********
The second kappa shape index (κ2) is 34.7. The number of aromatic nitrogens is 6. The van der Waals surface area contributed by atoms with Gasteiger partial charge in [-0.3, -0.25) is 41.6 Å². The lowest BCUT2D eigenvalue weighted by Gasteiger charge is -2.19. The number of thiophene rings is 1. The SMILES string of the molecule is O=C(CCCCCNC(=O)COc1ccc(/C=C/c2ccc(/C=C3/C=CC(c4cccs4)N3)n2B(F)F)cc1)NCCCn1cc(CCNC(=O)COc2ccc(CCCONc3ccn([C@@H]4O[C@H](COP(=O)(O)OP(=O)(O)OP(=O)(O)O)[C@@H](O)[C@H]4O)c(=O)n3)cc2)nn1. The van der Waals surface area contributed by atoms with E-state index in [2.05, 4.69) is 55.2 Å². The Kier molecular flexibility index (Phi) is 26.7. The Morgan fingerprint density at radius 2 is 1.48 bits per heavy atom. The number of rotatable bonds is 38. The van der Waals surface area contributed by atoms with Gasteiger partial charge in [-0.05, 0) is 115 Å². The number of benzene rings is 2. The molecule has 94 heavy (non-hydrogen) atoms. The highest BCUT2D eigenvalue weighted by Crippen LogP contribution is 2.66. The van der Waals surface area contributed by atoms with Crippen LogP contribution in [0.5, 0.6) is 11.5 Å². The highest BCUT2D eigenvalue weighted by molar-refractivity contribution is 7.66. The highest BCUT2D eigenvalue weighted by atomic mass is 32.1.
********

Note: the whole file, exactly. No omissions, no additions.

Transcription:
The second kappa shape index (κ2) is 34.7. The number of aromatic nitrogens is 6. The van der Waals surface area contributed by atoms with Gasteiger partial charge in [-0.3, -0.25) is 41.6 Å². The lowest BCUT2D eigenvalue weighted by Gasteiger charge is -2.19. The number of thiophene rings is 1. The SMILES string of the molecule is O=C(CCCCCNC(=O)COc1ccc(/C=C/c2ccc(/C=C3/C=CC(c4cccs4)N3)n2B(F)F)cc1)NCCCn1cc(CCNC(=O)COc2ccc(CCCONc3ccn([C@@H]4O[C@H](COP(=O)(O)OP(=O)(O)OP(=O)(O)O)[C@@H](O)[C@H]4O)c(=O)n3)cc2)nn1. The van der Waals surface area contributed by atoms with E-state index in [2.05, 4.69) is 55.2 Å². The Kier molecular flexibility index (Phi) is 26.7. The Morgan fingerprint density at radius 2 is 1.48 bits per heavy atom. The number of rotatable bonds is 38. The van der Waals surface area contributed by atoms with Gasteiger partial charge in [-0.05, 0) is 115 Å². The number of benzene rings is 2. The molecule has 94 heavy (non-hydrogen) atoms. The highest BCUT2D eigenvalue weighted by Crippen LogP contribution is 2.66. The van der Waals surface area contributed by atoms with Crippen LogP contribution in [0.5, 0.6) is 11.5 Å². The highest BCUT2D eigenvalue weighted by molar-refractivity contribution is 7.66. The highest BCUT2D eigenvalue weighted by atomic mass is 32.1.